What do I have?

  1. Two objects ObjectA and ObjectB without any trigger/process builder/flow.
  2. I create a trigger on ObjectA to create the same number of records on ObjectB

What is my test case?

  1. Insert 9500 records in ObjectA and test if 9500 records are getting created in ObjectB.

What went wrong?

  1. When I ran the logic to create 9000 records in the anonymous window, I get an error 'Too many DML rows: 10001'. Of course!

  2. I moved my logic into a queueable class to ensure the DML of object B is not adding to the existing DML rows count and starts getting CPU TIME LIMIT ERROR.

My analysis:

  1. Even if I disable the trigger and run it for 6000 rows, the time is taken (debug: cpuTime) is approximately 11 seconds.
  2. With the trigger on, it comes as 13 seconds.

I want to know what I could do to ensure that at least 10k records in objectA can be processed without having the CPU timeout limit touched?

2 Answers 2


You can't test at that data volume.

The DML rows limit is 10,000 in a transaction. You're seeking to run a test that inserts a total of 18,000 records in a transaction (both an Anonymous Apex execution and, loosely, a unit test area bounded by a transaction). That's never going to be possible.

The 200 record batch you see in your logs is simply the trigger batch that first exceeds the 10,000 row limit across your transaction.

You won't be able to test with more than 5,000 records in a single transaction.

What should be the workaround? There could be cases wherein I would be creating as many records in object B as 10 times of object A after processing.

You need to move record creation out of the trigger and into an asynchronous process. In this case, you'd likely be using Batch Apex or a Queueable Apex chain.

  • Thank you for this explaination. 1. When I put the limit as 5000 for insert in ObjectA, I get 'Apex CPU time limit exceeded'. 2. What should be done if I have a list of 30K which gets formed after processing trigger context and is to be inserted? Jun 19, 2021 at 19:42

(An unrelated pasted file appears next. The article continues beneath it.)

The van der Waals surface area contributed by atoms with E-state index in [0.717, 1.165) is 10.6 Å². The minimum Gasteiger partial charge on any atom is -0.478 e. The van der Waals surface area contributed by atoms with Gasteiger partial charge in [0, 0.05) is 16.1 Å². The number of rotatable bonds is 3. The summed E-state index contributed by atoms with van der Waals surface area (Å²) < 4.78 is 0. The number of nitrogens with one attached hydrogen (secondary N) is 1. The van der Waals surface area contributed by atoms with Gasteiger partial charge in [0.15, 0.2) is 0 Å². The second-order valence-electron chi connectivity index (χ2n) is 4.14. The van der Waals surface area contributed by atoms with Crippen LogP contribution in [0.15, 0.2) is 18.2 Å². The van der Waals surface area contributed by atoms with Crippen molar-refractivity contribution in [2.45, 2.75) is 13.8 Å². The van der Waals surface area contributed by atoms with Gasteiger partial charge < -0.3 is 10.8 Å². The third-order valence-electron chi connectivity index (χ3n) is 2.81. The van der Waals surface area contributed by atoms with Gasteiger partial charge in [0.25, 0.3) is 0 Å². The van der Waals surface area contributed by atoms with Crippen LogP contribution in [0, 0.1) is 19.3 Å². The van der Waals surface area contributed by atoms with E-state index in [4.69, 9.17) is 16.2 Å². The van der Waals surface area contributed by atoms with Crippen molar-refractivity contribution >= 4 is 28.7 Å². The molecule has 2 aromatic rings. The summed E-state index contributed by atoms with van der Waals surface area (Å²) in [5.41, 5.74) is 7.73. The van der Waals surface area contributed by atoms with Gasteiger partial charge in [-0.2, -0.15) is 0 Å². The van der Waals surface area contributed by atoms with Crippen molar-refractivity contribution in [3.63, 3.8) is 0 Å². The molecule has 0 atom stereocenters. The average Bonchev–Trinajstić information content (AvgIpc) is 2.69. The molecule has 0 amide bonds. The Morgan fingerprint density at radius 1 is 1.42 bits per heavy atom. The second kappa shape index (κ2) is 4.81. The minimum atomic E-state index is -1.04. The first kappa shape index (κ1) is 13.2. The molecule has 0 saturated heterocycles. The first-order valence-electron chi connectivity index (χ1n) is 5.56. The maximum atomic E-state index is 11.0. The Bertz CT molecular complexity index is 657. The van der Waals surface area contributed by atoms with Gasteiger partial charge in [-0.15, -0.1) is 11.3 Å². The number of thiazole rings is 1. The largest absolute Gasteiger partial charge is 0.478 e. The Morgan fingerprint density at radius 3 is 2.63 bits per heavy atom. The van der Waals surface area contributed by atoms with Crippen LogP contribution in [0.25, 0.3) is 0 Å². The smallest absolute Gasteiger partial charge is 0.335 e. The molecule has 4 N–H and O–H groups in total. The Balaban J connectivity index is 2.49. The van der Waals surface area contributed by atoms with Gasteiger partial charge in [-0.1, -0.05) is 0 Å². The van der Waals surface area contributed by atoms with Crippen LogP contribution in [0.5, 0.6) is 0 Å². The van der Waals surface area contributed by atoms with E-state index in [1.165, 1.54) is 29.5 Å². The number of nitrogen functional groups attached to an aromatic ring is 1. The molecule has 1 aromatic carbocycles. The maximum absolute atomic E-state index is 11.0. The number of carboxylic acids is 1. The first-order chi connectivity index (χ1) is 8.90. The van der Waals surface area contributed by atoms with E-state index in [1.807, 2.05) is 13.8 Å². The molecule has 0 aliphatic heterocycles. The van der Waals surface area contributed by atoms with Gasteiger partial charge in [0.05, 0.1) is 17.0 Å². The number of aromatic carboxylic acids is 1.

• 2
    @RajeevGodara You must architect your application to work with the governor limits of the Salesforce platform. You can't just insert as much data as you want in one go; you will hit a variety of limits, including DML rows, possible SOQL queries, CPU time, etc. You should familiarize yourself with the use of asynchronous Apex and batch processing if you need to work with tens of thousands of records. Trailhead can get you started.
    – David Reed
    Jun 19, 2021 at 21:52

It is generally acceptable for bulk unit tests to use 200 records at a time. That is because this is the largest amount of data that will occur in a trigger from the UI or API (Apex, of course, is an exception, but you should only test for more than 200 if you reasonably expect it to occur). Even then, you may find that you'll run into CPU or heap limits. If so, you need to reduce the size until you can consistently pass without hitting either limit. For example, I've seen orgs that had so much Contact trigger logic that anything larger than 10 records started risking CPU timeout errors (10 contacts ran in about 9.9 seconds on average).

If you need more than 200 rows, it's strongly suggested you use asynchronous code to have up to 60 seconds of CPU and twice as much heap. If you expect you need much more than that, it's time to go to a Batchable or Queueable solution specifically. Or, you can "test" your code using the Apex Data Loader, for example, to load 9,000 rows via the API. This will break up the transactions into batches of 200, though, so you'll end up with the same result as running an Execute Anonymous script 180 times.

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